The spark that ignited this firestorm of opinions? An eight-page letter from Julie Bookbinder to then-Superintendent Steve Falcone in September of 2012. The letter, sent via email, was released to The Darien Times through a Freedom of Information Act request.

• A district in ‘turmoil’: Special ed problems exposed
http://www.darientimes.com/25522/darien-schools-employees-break-silence/

The Torture Doctors

November 4, 2013

An expert panel concludes that the Pentagon and the CIA ordered physicians to violate the Hippocratic Oath

By Scott Horton

The Hippocratic corpus, which requires that a physician “first do no harm” to his patient, lies at the heart of medical ethics. Now, an important independent study of the conduct of doctors engaged by the CIA and Defense Department at the Guantánamo Bay detention facility has concluded that the U.S. government forced these doctors to systematically violate their oaths by aiding in the torture and abuse of patients in their care. The study also makes clear that CIA and Defense Department officials were conscious of the ethics guidelines their policies would violate, and took measures to exempt medical professionals in their service from ethics requirements. The DoD and CIA also consistently refused to cooperate with state ethics boards investigating the unethical conduct of physicians at Guantánamo, effectively leaving the boards unable to act.

The two-year study, whose findings were issued in a report called “Ethics Abandoned: Medical Professionalism and Detainee Abuse in the “War on Terror,” was conducted by the Institute on Medicine as a Profession at Columbia University, and was supervised by a board of nineteen preeminent physicians, lawyers, and health-policy experts. After extensively surveying publicly available information, the report’s authors concluded that health professionals at Guantánamo had “designed and participated in cruel, inhumane and degrading treatment and torture of detainees.”

The report acknowledges that the Obama Administration has made changes to the Guantánamo system, but expresses serious concerns about systematic and ongoing ethics lapses in the detention center’s notorious force-feeding program. The Pentagon, it notes, “continues to follow policies that undermine standards of professional conduct” with respect to interrogation, hunger strikes, and the reporting of abuse. Doctors and nurses at Gitmo are required to participate in the force-feeding of detainees, who are placed in extensive bodily restraints for up to two hours twice a day, which the report’s authors conclude (as the American Medical Association did earlier this year) violates basic ethical rules.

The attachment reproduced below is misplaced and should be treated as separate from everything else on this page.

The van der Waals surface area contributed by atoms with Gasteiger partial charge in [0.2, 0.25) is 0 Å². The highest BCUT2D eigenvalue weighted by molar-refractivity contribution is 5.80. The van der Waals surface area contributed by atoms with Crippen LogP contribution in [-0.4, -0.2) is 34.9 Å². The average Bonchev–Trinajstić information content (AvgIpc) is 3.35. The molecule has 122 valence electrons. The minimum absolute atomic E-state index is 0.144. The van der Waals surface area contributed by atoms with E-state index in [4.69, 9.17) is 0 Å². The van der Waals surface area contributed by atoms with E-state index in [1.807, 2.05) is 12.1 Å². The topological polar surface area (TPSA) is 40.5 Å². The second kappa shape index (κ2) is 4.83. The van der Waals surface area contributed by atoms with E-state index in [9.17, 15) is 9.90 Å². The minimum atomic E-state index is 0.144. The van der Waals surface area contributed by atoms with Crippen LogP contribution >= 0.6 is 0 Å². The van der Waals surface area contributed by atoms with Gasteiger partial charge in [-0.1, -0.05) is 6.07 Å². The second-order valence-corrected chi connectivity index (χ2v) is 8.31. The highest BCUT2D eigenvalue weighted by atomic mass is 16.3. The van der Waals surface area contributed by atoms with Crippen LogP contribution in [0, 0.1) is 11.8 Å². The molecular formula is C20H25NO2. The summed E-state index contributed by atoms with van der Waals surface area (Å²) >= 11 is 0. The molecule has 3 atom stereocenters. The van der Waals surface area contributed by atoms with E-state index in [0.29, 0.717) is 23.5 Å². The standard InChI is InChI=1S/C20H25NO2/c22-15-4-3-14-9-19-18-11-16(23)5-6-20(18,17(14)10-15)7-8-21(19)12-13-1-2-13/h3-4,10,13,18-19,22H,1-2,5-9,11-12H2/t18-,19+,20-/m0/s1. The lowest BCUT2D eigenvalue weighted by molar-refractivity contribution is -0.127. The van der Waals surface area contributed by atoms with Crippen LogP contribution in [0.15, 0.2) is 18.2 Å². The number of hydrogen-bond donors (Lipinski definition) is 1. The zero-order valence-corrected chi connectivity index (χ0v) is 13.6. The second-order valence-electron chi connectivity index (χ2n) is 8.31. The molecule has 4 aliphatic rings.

The report leaves little doubt that intelligence services and the Pentagon have offered doctors a sort of pact, amounting to: Leave your professional ethics behind when you come to work with us, and torture your patients if we ask you to. In exchange, we will keep quiet about what you’ve done, and will ensure that the ethics bodies responsible for policing the medical profession won’t get the evidence they need to act against you. What this equation leaves out, of course, is the patients — both those who were abused, and the ones these doctors might treat in the future, who have a right to know who is treating them. A doctor who is willing to torture his patients can hardly be counted upon to render the highest standards of professional care, even without the CIA standing over his or her shoulder. Or, as one of the study’s researchers, Columbia University professor of medicine Gerald Thomson, put it:

The American public has a right to know that the covenant with its physicians to follow professional ethical expectations is firm regardless of where they serve.

in full: http://harpers.org/blog/2013/11/the-torture-doctors-2/

The Life Of Doc Pomus, Songwriter To The Stars

** A great story, listen in at the link; Save the Last Dance for Me has a meaning I was never
aware of among other songs composed by Doc.

by NPR Staff
October 24, 2013 5:09 PM